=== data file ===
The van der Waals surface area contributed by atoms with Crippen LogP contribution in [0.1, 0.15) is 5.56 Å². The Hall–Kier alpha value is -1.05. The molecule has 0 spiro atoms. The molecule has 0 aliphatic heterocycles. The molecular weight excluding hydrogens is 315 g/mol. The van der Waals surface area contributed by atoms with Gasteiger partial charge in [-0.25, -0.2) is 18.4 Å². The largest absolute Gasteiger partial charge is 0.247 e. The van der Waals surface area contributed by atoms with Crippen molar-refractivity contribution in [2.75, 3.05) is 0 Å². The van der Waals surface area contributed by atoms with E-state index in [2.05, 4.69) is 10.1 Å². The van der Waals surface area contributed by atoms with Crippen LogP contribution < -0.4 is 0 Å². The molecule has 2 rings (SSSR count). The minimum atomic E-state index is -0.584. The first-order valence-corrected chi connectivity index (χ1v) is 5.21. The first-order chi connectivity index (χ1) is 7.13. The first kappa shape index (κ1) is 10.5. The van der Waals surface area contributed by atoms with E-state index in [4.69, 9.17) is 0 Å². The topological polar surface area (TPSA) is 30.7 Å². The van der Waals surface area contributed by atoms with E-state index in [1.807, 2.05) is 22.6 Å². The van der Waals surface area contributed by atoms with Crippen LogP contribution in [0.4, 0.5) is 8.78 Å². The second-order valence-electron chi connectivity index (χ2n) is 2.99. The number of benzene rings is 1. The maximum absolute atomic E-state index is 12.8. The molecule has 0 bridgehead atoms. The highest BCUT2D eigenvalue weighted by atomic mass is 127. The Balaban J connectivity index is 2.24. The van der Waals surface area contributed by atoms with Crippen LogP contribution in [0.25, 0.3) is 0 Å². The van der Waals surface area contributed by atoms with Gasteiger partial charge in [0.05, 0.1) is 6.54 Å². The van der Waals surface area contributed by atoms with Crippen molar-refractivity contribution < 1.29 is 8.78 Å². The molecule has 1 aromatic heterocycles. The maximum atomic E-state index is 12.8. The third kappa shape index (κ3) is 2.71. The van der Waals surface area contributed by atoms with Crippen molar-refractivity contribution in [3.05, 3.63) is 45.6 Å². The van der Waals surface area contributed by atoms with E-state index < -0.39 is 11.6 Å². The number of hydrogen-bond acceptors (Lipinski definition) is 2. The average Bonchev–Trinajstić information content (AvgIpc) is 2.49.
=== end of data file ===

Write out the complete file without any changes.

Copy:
The van der Waals surface area contributed by atoms with Crippen LogP contribution in [0.1, 0.15) is 5.56 Å². The Hall–Kier alpha value is -1.05. The molecule has 0 spiro atoms. The molecule has 0 aliphatic heterocycles. The molecular weight excluding hydrogens is 315 g/mol. The van der Waals surface area contributed by atoms with Gasteiger partial charge in [-0.25, -0.2) is 18.4 Å². The largest absolute Gasteiger partial charge is 0.247 e. The van der Waals surface area contributed by atoms with Crippen molar-refractivity contribution in [2.75, 3.05) is 0 Å². The van der Waals surface area contributed by atoms with E-state index in [2.05, 4.69) is 10.1 Å². The van der Waals surface area contributed by atoms with Crippen LogP contribution < -0.4 is 0 Å². The molecule has 2 rings (SSSR count). The minimum atomic E-state index is -0.584. The first-order valence-corrected chi connectivity index (χ1v) is 5.21. The first-order chi connectivity index (χ1) is 7.13. The first kappa shape index (κ1) is 10.5. The van der Waals surface area contributed by atoms with E-state index in [4.69, 9.17) is 0 Å². The topological polar surface area (TPSA) is 30.7 Å². The van der Waals surface area contributed by atoms with E-state index in [1.807, 2.05) is 22.6 Å². The van der Waals surface area contributed by atoms with Crippen LogP contribution in [0.4, 0.5) is 8.78 Å². The second-order valence-electron chi connectivity index (χ2n) is 2.99. The number of benzene rings is 1. The maximum absolute atomic E-state index is 12.8. The molecule has 0 bridgehead atoms. The highest BCUT2D eigenvalue weighted by atomic mass is 127. The Balaban J connectivity index is 2.24. The van der Waals surface area contributed by atoms with Crippen LogP contribution in [0.25, 0.3) is 0 Å². The van der Waals surface area contributed by atoms with Gasteiger partial charge in [0.05, 0.1) is 6.54 Å². The van der Waals surface area contributed by atoms with Crippen molar-refractivity contribution < 1.29 is 8.78 Å². The molecule has 1 aromatic heterocycles. The maximum atomic E-state index is 12.8. The third kappa shape index (κ3) is 2.71. The van der Waals surface area contributed by atoms with Crippen molar-refractivity contribution in [3.05, 3.63) is 45.6 Å². The van der Waals surface area contributed by atoms with E-state index < -0.39 is 11.6 Å². The number of hydrogen-bond acceptors (Lipinski definition) is 2. The average Bonchev–Trinajstić information content (AvgIpc) is 2.49.